Firestone Still Trying to Recall 200,000 Tires Linked to Deaths

Six years after dozens of motorists were killed in rollovers linked to defective tires, the manufacturer said Friday it would contact owners to try to bring in the remaining 200,000 tires that may still be on the road.

Bridgestone Firestone North American Tire, the Nashville, Tenn.-based subsidiary of Japan's Bridgestone Corp., said its 2000-01 recall had been highly successful, replacing about 95 percent of the 6.5 million tires involved.

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Safety officials said some tires may still be on used vehicles or serve as spares, overlooked in the wave of advertising to replace them.

The tiremaker will ask registered owners of Ford (F) Explorer, Mercury Mountaineer and Mazda Navajo sport utility vehicles — many of which have the tires as original equipment — along with Firestone stores and dealers to check for the recalled tires.

"Even though there are only a small percentage of these tires believed to be still in use, we are continuing to put safety first and are implementing this communications campaign to try to reach out to a group of consumers whose tires have not yet been recovered," said Mike Kane, the company's vice president of quality assurance.

The National Highway Traffic Safety Administration on Friday issued a consumer advisory asking owners to replace all tires included in the recall campaign.

The affected tires include the P235/75R15 Radial ATX and certain P235/75R15 and P255/70R 16 Wilderness AT models manufactured before May 1998. Tires manufactured after that date are not affected, NHTSA said.

At least 271 people were reported killed and hundreds more injured in accidents involving Firestone ATX and AT tires, leading to the recalls. About 6.3 million of the tires were replaced during the recall, the company said.

The tires were widely used on Ford Explorers, and safety officials discovered they were prone to losing their tread, causing rollovers. Ford separately recalled more than 10 million tires, and the crisis led to congressional hearings and the passage of the federal TREAD Act in 2000 to spot safety defects earlier.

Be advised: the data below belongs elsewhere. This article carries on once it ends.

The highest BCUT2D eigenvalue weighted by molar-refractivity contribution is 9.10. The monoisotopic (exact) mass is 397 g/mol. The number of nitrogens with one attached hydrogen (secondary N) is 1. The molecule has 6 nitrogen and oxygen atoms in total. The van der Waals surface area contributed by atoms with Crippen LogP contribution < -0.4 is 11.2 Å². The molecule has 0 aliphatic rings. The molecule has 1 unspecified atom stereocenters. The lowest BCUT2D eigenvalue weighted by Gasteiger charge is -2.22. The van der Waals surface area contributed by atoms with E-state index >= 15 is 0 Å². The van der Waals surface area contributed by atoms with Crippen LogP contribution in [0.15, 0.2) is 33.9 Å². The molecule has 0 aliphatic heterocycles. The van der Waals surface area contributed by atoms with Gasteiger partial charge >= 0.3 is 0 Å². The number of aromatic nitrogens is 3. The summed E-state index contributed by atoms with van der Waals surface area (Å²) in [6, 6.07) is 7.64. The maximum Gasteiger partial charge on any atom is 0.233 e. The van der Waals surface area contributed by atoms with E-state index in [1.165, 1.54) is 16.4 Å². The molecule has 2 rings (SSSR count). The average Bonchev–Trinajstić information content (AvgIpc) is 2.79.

In June, a Massachusetts-based safety group asked the government to notify owners about the dangers of the recalled tires, asserting that at least five crashes in recent years, including two fatalities, involved recalled Firestone tires that remained on Explorers.

Sean Kane, head of Safety Research and Strategies Inc., said his company had come across numerous recalled tires that remained on the vehicles, which were now on their second or third owners.

"We're concerned this represents such an acute hazard that we felt it was necessary to do some notification," Kane said.

The Firestone letters will urge owners to check their tires and spare to see if they have a tire covered by the recall campaigns and get the tires replaced free of charge.

Owners were being encouraged to take their vehicles into a Firestone store or participating tire dealership for a free inspection. Consumers could call (800) 465-1904 for the location of the nearest participating store.

Bridgestone Firestone spent more than $10 million advertising the 2001 recall and sent 2 million recall letters in 2003 to owners as part of a class-action settlement. The company has settled more than 2,300 lawsuits since August 2000 related to the recall.

Bridgestone Firestone spokeswoman Christine Karbowiak said the tiremaker believes only a small number of tires still remain, noting that six years have passed since the recall.

"It's really been an ongoing process and this is yet another step that we're taking," she said.

Last year, Bridgestone Firestone agreed to pay Ford $240 million to settle their dispute over accidents involving Firestone ATX and AT tires, ending a relationship that spanned decades.

Bridgestone blamed the accidents on defects in some Ford vehicles, while Ford said the tires were at fault.